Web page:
Being one of the celebrated screenplay writers of one of the most iconic films of recent times, Rang De Basanti, comes with its fair amount of large expectations. While D’Silva’s debut Kurbaan was no money spinner, the film was appreciated for its earnest content which was well crafted and delivered. With Ungli you hoped Renzil D’Silva would rectify all. He put together an unconventional cast under the elite Dharma Productions banner and promised a story of a group of young vigilantes driven by frustration caused by the Indian justice system. On paper and by the promos we were all hooked. Sadly though with his second bigscreen outting Rensil D’Silva disappoints at a rather grand scale.
Ungli‘s story is best described as childish. It is as underdeveloped and as rushed as a script can be. You’re given no opportunity to connect with any of the characters and are expected to dive into their warped sense of justice within minutes of the opening titles. Then there’s a hurried flashback with a sad story about why this vigilante group do what they do. In and out of the picture is a rebel cop who is given the task of apprehending the group but instead predictably starts to side with the group’s logic and of course, falls for the only female member of the gang. Times hardly get tough for the Ungli group because the moment they’re confronted by the law enforcements agencies, they almost effortlessly twirl their magic wand and magically within minutes the dedicated officer hell bent on bringing them to justice buys into their philosophy of justice. And they all lived happily ever after.
In fact, the above one paragraph synopsis may just have more content than the entire film does. Not only does the writer shy away from writing a wholesome story, whatever has been written is in the most unentertaining way possible. It really does take all your energy not to walk out of this one and spend your time more wisely.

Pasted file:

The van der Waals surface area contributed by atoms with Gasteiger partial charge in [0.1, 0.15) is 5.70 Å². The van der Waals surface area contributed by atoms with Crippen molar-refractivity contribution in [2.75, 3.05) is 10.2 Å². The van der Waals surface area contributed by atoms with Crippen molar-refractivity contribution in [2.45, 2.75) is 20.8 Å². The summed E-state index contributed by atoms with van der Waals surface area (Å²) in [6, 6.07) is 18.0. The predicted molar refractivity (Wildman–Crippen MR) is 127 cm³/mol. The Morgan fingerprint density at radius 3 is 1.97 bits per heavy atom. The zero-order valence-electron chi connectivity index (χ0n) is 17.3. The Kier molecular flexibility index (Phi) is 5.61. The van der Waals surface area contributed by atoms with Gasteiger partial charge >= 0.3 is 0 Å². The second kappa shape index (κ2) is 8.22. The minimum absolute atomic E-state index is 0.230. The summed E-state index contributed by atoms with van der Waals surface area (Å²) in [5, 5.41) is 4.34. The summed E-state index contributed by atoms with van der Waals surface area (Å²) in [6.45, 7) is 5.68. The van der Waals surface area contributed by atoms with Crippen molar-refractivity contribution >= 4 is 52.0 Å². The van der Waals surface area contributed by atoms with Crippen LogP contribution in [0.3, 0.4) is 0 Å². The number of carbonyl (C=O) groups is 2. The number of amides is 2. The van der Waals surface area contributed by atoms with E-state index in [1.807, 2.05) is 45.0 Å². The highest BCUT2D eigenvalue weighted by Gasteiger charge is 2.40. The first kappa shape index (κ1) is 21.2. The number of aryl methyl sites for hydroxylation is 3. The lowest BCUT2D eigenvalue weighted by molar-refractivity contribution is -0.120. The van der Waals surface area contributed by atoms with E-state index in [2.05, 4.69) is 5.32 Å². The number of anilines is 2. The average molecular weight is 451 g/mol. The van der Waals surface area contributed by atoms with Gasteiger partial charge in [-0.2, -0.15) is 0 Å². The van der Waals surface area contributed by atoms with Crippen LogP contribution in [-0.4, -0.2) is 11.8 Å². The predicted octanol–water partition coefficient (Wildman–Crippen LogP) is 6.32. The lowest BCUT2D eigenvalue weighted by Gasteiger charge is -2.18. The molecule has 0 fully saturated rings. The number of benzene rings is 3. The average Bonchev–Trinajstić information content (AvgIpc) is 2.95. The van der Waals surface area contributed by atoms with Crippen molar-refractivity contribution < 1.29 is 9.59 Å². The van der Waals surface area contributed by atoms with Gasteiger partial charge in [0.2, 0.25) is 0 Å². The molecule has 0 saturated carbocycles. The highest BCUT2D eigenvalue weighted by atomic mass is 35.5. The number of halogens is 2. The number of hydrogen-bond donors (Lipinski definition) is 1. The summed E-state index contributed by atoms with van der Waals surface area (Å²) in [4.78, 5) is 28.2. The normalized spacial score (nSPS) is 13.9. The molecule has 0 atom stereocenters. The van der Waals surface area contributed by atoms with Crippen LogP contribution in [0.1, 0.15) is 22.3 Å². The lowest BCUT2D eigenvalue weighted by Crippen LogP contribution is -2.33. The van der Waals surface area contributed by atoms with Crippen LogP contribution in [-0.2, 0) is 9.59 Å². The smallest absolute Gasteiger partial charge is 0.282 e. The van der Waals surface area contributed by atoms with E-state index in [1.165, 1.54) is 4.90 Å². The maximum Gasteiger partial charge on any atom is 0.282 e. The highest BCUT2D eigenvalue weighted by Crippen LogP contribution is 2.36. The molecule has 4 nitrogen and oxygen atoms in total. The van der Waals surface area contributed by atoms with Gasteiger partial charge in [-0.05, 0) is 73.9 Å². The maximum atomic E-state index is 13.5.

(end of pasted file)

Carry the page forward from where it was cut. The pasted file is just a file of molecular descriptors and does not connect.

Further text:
Emraan Hashmi delivers what is probably his worst performance to date. He looks tired and the performance like the script is lazy. His outburst scene with Sanjay Dutt instead of igniting any emotions in you makes you laugh. Perhaps the most forced confrontation scene in recent times. Sanjay Dutt is nothing to rant or rave about. He’s merely watchable. Randeep Hooda tries his best to bring in his charm to save the day but even he couldn’t save this train wreck. Kangana Ranaut casting redefines ‘wasted talent’ in a whole new way. You hear all of a few sentences from the actress in the duration of the film. Neha Dhupia, like Randeep, is the somewhat more watchable part of the film but like Kangana, she too is wasted on a film that gives her next to nothing to do. Angad Bedi and Neil Bhoopalam are the comic relief from time to time but don’t really make an impression.
Ungli is a colossal disappointment. There’s no way you can sugercoat this overall verdict without it sounding like an outlandish lie. It is the kind of script that insults the audiences intelligence by hoping that being enveloped in a preachy message will be enough. Well here’s the harsh truth, it is not.